China: Sickness, Murder And A Doctor-Patient Crisis Of Trust

Beijing's  Xuanwu Hospital
Beijing's Xuanwu Hospital
Yan Yong

SHANGHAI — Recently, two Shanghai hospitals have held special training courses for their doctors. One invited a Taekwondo coach to teach the physicians self-defense skills, while the other featured a local police expert in crisis negotiation to brief them about violence prevention.

The Chinese public of course understands what this is all about. Just two weeks ago, a patient in the coastal city of Wenling killed a doctor and wounded two others. In the last few years, similar incidents have occurred far too frequently across China, prompting the National Health and Family Planning Commission and the Ministry of Public Security to order every hospital to dispatch full-time security agents, at the rate of one agent for every 20 hospital beds.

But whether it’s about self-defense or about putting in place security staff, this is a stopgap policy in the face of the increasingly acute doctor-patient conflict. When patients turn their feelings of powerlessness into violence, doctors are paying with their lives and the whole of society suffers in China’s very different manifestation of the country's healthcare crisis.

What this dramatic clash reflects is the contradiction between the demand for healthcare services and the inefficiency of medical resources, and shortness of supply of quality care.

According to the 2012 China Health Statistical Yearbook data, outpatient visits in 2011 increased 53.1% compared with 2005, while the number of hospitalizations increased 112.9%. Meanwhile the number of practicing physicians grew by only 24.9%.

What this means is that doctors are exhausted. A doctor in a major public hospital ends up seeing up to 60 patients in half a day. But the patients are not any better off, having to queue up a whole morning in a clogged space just to be given a consultation of less than five minutes.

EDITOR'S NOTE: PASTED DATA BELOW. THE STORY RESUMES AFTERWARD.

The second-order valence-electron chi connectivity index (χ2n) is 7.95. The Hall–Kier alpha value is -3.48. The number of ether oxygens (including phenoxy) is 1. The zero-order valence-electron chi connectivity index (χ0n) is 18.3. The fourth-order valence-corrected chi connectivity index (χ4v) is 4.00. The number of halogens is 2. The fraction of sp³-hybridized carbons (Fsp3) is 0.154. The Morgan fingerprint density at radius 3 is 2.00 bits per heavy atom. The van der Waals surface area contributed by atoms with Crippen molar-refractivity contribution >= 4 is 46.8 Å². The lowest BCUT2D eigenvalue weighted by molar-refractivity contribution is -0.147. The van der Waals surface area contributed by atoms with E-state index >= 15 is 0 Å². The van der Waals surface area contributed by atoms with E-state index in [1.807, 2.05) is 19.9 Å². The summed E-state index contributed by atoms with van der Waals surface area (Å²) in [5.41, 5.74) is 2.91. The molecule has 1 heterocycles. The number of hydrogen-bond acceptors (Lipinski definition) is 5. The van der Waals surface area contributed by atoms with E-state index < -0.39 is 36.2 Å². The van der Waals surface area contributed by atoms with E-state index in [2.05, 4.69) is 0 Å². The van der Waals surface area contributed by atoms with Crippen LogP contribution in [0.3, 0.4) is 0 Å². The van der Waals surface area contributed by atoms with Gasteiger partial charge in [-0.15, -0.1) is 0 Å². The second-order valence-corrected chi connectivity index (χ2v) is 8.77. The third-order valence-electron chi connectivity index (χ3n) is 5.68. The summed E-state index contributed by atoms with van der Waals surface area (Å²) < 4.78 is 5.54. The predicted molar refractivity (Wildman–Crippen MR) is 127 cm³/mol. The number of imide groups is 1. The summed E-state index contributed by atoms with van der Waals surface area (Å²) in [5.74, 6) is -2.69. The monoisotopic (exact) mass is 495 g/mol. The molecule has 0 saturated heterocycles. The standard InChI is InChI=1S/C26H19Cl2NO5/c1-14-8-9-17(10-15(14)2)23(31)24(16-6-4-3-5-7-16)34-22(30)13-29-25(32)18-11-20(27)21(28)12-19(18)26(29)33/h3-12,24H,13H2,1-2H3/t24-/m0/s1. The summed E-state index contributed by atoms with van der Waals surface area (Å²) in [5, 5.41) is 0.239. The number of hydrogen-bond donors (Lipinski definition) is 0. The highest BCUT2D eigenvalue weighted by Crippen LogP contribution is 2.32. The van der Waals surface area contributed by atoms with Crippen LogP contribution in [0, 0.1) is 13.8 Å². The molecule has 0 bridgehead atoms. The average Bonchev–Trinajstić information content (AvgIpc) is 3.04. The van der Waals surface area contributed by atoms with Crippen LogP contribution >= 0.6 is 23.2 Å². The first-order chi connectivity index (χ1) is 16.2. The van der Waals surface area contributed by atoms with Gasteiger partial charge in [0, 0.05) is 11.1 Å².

Bedside skills

In 1997, China introduced a major medical care reform. Unfortunately, not only were the boundaries not made clear between the government and the market, it actually triggered the public hospitals’ impulse to pursue profits. Doctors bear directly the task of generating income and benefit from the hospitals’ economic success, while the patients’ medical expenses soar.

While the anger toward the system deepens, the conflict is shouldered by the doctors. In addition, Chinese medical schools today almost entirely lack any humanistic education and doctors often are unwilling or unable to communicate with patients.

It is urgent that China reform its medical system, and find ways to expand the supply of proper medical resources if the doctor-patient conflict is to be resolved. The reforms should include the liberalization of the medical market, promotion of multi-access medical care so that healthcare resources can be shared evenly. The public hospitals should not have the monopoly of the doctors’ resources and physicians should be allowed to practice freely so as to promote an environment of orderly competition and fix the long distorted healthcare pricing system.

But the medical reform not only must address the question of financial security but also the quality of the health care services. The former is about who pays — how the government, the commercial insurance and the patient are to share out the cost. The latter is about the medical treatment, i.e. the doctors. Obviously, this implies attracting and mobilizing more resources for healthcare facilities and personnel.

Doctors in China are unhappy. The Physicians’ Association conducted four surveys regarding practitioners in 2002, 2004, 2009 and 2011. The last survey showed that 48.51% respondents are not satisfied with their working environment, and the higher their rank, the deeper the dissatisfaction. Only 6.8% of interviewed doctors said they would want their children to become doctors.

The survey also showed that 55.7% of doctors believe that “the public have prejudice against doctors.” After the Wenling incident, Chinese doctors voiced their concern collectively for the first time. This has in turn aroused public concern and empathy. To rebuild China’s doctor-patient trust, the medical system needs major changes.

Doctors and patients are not natural enemies, and indeed share the same foe: illness. But only if there’s trust between the two can our healthcare system lower its financial and human costs.